LF: First of all, I was very young and when I did go somewhere, it wasn’t really far from home. At age 16 my first vehicle was my Aunt Rose’s Monte Carlo, that thing would haul ass. But I never really left the area of Long Beach. I would go to school, or to the mall across the street, and then just go home. But when I got the call from Kim Fowley for the audition to join The Runaways, I had to go up to Hollywood and I didn’t have a clue where the hell that was or how to get there. That meant different freeways that I’d never been on before, there was no train, and different freeways weren’t there that have been built since.
EL: Your love for California is so apparent in the book, do you think you’d be the rock star you are if you grew up anywhere else?
LF: I think that location has a lot to do with becoming famous and successful. I’ve run into a lot of people who want to be musicians, who want to be rock stars, who want to be recognized for their musical abilities, and they live in these far-off places where nobody is going to see them, no one is going to discover them. I think location has a lot to do with becoming famous.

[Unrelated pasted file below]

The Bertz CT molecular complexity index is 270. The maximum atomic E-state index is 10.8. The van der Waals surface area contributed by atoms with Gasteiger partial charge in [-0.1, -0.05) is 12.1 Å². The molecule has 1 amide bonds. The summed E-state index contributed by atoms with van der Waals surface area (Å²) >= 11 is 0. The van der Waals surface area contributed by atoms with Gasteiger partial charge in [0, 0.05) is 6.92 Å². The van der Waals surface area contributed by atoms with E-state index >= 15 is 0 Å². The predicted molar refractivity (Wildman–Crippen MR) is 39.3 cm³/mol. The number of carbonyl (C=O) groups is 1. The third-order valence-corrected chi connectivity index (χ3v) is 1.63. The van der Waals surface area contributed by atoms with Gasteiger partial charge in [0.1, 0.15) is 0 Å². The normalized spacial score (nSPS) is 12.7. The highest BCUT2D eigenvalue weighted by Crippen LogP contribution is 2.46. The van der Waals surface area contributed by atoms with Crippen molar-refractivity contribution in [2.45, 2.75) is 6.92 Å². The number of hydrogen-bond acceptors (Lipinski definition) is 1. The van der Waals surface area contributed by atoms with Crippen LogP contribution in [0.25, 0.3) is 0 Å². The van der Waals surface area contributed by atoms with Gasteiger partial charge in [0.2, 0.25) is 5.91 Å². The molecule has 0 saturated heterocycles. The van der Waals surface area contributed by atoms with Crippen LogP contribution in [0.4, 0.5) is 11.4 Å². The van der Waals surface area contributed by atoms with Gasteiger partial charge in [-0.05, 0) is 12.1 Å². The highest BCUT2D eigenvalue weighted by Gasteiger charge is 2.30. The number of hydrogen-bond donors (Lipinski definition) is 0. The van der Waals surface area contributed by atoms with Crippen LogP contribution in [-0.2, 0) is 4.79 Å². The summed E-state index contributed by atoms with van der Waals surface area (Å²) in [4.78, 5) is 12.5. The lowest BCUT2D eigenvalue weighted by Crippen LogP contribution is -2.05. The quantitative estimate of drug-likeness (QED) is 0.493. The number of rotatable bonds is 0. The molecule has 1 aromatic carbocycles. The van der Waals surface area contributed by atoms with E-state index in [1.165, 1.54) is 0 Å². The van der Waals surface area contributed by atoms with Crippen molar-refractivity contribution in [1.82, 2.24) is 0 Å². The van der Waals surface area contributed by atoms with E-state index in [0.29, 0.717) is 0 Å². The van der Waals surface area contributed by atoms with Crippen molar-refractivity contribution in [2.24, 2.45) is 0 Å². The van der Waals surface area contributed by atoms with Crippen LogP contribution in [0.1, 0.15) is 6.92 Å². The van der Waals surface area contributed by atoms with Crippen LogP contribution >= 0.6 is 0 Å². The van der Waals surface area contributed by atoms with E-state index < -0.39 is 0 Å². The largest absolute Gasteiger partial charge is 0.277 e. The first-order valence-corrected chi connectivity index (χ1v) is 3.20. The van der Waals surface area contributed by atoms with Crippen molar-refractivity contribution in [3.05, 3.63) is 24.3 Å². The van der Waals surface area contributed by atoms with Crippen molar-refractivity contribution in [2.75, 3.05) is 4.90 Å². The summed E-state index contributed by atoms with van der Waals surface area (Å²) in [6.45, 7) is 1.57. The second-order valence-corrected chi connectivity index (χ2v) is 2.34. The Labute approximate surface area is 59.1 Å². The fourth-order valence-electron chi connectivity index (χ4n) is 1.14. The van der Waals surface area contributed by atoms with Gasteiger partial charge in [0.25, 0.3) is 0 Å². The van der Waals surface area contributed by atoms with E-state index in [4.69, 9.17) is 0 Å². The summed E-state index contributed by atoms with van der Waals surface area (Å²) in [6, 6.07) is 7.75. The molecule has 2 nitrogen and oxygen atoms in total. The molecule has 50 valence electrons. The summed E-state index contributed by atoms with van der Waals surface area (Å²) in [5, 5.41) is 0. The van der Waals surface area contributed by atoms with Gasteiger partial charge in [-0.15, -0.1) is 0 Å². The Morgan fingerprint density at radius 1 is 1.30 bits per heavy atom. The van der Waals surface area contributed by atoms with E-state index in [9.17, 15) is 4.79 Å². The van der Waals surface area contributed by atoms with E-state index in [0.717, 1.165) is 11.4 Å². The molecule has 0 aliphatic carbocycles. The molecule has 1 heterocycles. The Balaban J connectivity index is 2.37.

EL: Kim would never have found you if you weren’t already in the area.
LF: I don’t think so. Word got back to Kim that there was a female bass player, and I’d just played bass in the band from high school, and I did this show because the bass player was sick. So they called me and said “Lita, you can play bass.” And I said “No, I don’t play bass.” And they said “But you play guitar. There are two less strings on bass.” And I thought, okay, I guess I can handle it. So I did the show with these people and I really didn’t know them, they were friends of a friend. And word got to Hollywood that there was a bass player that really kicked ass. And Kim Fowley got my phone number somehow, and called me up and said “We need a bass player.” And I said “Great, I don’t play bass.” But when I told him I was a guitar player, he said “Great, we need one of those too.”